The Styropor plants in Pasir Gudang, Malaysia and Thane, India have a combined annual expandable polystyrene (EPS) production capacity of more than 100,000 metric tons.
BASF said 115 workers would be affected over the two sites when production stops by the end of 2012.
The firm added it plans to focus its Styropor activities on strategic markets and core products with better profitability.
Styropor is an expandable polystyrene invented by BASF and used in packaging applications.
Move to remain competitive
“These measures are part of BASF’s global strategy to foster value-oriented growth and will ensure that we remain competitive in markets where we add long-term value both to our customers’ businesses and to BASF,” said Wolfgang Hapke, president of BASF’s performance polymers division.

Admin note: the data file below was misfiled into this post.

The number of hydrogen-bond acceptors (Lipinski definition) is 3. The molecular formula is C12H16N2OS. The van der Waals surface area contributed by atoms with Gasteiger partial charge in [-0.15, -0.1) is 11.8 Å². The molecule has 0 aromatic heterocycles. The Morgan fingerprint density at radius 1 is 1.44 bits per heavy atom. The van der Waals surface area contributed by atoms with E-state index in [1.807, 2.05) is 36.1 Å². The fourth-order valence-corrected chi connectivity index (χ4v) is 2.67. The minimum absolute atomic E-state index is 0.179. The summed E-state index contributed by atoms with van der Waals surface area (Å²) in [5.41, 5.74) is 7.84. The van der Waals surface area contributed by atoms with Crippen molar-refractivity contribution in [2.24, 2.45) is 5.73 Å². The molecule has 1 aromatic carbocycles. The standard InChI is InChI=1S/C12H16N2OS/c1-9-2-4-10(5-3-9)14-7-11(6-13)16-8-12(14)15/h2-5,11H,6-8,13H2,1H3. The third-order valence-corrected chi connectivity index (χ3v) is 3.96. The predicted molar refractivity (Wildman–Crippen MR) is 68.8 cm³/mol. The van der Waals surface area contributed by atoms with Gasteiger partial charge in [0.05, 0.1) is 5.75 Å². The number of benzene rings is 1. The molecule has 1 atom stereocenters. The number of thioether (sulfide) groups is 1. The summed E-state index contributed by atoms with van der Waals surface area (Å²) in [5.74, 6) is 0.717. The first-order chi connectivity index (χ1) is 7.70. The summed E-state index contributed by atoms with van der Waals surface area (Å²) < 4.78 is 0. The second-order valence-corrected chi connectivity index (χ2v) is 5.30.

BASF said due to its properties as packaging material and its cost-efficient insulation performance, EPS is a product that is used in various applications for several decades and still has growth rates similar to that of GDP.
“The closure of BASF’s Styropor plants in Malaysia and India has become inevitable due to the high EPS overcapacities in Asia Pacific that have developed in recent years,” said Giorgio Greening, head of the global business unit foams.
“These overcapacities have led to extremely low margins which make our operations in India and Malaysia uneconomic.”
‘Carve out’ operation
BASF has started the preparation of a carve-out of the Styropor business and production at its sites in Argentina and Brazil.
In Chile, it is evaluating strategic options for the EPS business and is preparing a divestment of Aislapol, the firm’s EPS foam parts producer.
The Styropor business in South America has around 80 employees and an annual production capacity of 83,500 metric tons.
Greening added: “The carve-out of the Styropor business in Brazil and Argentina will help us to be flexible with regards to future strategic options.
“For the Styropor business in Chile the strategic evaluation is still underway.”